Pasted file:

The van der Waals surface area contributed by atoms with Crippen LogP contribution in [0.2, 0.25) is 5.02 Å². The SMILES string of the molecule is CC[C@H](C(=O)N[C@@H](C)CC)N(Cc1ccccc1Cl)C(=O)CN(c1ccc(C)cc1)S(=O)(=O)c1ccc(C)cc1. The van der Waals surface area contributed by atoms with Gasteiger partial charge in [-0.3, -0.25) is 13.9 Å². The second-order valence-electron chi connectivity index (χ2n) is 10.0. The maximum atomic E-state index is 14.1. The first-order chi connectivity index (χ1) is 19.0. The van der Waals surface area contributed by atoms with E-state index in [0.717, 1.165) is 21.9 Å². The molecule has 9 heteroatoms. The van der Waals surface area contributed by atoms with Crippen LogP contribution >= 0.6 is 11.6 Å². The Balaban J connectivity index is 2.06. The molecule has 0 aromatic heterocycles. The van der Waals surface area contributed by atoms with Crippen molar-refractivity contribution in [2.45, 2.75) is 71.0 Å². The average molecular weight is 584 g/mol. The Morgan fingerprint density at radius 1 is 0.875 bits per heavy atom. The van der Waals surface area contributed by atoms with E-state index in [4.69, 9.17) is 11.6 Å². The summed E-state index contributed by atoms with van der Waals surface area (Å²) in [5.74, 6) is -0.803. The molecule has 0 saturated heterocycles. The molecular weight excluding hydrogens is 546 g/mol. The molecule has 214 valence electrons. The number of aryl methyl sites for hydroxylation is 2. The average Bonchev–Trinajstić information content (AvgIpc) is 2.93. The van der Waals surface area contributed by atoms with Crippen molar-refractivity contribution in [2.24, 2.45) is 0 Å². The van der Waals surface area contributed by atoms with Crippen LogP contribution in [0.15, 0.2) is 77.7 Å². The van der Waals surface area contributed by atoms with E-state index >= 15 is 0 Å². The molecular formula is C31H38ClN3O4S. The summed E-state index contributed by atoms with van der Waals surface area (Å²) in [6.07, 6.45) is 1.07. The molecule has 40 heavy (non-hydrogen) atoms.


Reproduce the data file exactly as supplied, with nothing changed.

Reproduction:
The van der Waals surface area contributed by atoms with Crippen LogP contribution in [0.2, 0.25) is 5.02 Å². The SMILES string of the molecule is CC[C@H](C(=O)N[C@@H](C)CC)N(Cc1ccccc1Cl)C(=O)CN(c1ccc(C)cc1)S(=O)(=O)c1ccc(C)cc1. The van der Waals surface area contributed by atoms with Gasteiger partial charge in [-0.3, -0.25) is 13.9 Å². The second-order valence-electron chi connectivity index (χ2n) is 10.0. The maximum atomic E-state index is 14.1. The first-order chi connectivity index (χ1) is 19.0. The van der Waals surface area contributed by atoms with E-state index in [0.717, 1.165) is 21.9 Å². The molecule has 9 heteroatoms. The van der Waals surface area contributed by atoms with Crippen LogP contribution >= 0.6 is 11.6 Å². The Balaban J connectivity index is 2.06. The molecule has 0 aromatic heterocycles. The van der Waals surface area contributed by atoms with Crippen molar-refractivity contribution in [2.45, 2.75) is 71.0 Å². The average molecular weight is 584 g/mol. The Morgan fingerprint density at radius 1 is 0.875 bits per heavy atom. The van der Waals surface area contributed by atoms with E-state index in [4.69, 9.17) is 11.6 Å². The summed E-state index contributed by atoms with van der Waals surface area (Å²) in [5.74, 6) is -0.803. The molecule has 0 saturated heterocycles. The molecular weight excluding hydrogens is 546 g/mol. The molecule has 214 valence electrons. The number of aryl methyl sites for hydroxylation is 2. The average Bonchev–Trinajstić information content (AvgIpc) is 2.93. The van der Waals surface area contributed by atoms with Crippen molar-refractivity contribution in [2.24, 2.45) is 0 Å². The van der Waals surface area contributed by atoms with Crippen LogP contribution in [0.15, 0.2) is 77.7 Å². The van der Waals surface area contributed by atoms with E-state index >= 15 is 0 Å². The molecular formula is C31H38ClN3O4S. The summed E-state index contributed by atoms with van der Waals surface area (Å²) in [6.07, 6.45) is 1.07. The molecule has 40 heavy (non-hydrogen) atoms.